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Implementation of the National Early Warning Score in UK care homes: a qualitative evaluation

Research output: Contribution to Journal/MagazineJournal articlepeer-review

<mark>Journal publication date</mark>1/11/2020
<mark>Journal</mark>British Journal of General Practice
Issue number700
Number of pages8
Pages (from-to)e793-e800
Publication StatusPublished
Early online date29/10/20
<mark>Original language</mark>English


BACKGROUND: The National Early Warning Score (NEWS) is a tool for identifying and responding to acute illness. When used in care homes, staff measure residents' vital signs and record them on a tablet computer, which calculates a NEWS to share with health services. This article outlines an evaluation of NEWS implementation in care homes across one clinical commissioning group area in northern England.

AIM: To identify challenges to implementation of NEWS in care homes.

DESIGN AND SETTING: Qualitative analysis of interviews conducted with 15 staff members from six care homes, five health professionals, and one clinical commissioning group employee.

METHOD: Interviews were intended to capture people's attitudes and experiences of using the intervention. Following an inductive thematic analysis, data were considered deductively against normalisation process theory constructs to identify the challenges and successes of implementing NEWS in care homes.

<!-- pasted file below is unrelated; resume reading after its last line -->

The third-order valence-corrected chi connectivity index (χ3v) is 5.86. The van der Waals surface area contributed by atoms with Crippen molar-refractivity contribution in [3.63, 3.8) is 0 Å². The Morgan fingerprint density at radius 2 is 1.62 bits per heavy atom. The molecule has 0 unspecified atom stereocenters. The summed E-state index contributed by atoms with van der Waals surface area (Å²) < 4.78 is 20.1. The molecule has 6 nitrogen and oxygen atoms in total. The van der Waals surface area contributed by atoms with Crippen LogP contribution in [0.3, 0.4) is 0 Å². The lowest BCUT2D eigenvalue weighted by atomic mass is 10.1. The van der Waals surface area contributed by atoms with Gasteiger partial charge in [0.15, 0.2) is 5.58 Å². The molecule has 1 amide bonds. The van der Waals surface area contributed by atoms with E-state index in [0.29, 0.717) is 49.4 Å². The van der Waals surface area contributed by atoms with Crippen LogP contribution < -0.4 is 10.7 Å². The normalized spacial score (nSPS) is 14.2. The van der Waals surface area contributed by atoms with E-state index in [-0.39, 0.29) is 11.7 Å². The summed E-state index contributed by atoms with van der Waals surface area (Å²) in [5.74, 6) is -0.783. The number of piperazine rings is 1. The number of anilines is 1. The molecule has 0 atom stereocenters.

RESULTS: Care home staff and other stakeholders acknowledged that NEWS could enhance the response to acute illness, improve communication with the NHS, and increase the confidence of care home staff. However, the implementation did not account for the complexity of either the intervention or the care home setting. Challenges to engagement included competing priorities, insufficient training, and shortcomings in communication.

CONCLUSION: This evaluation highlights the need to involve care home staff and the primary care services that support them when developing and implementing interventions in care homes. The appropriateness and value of NEWS in non-acute settings requires ongoing monitoring.

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© British Journal of General Practice 2020.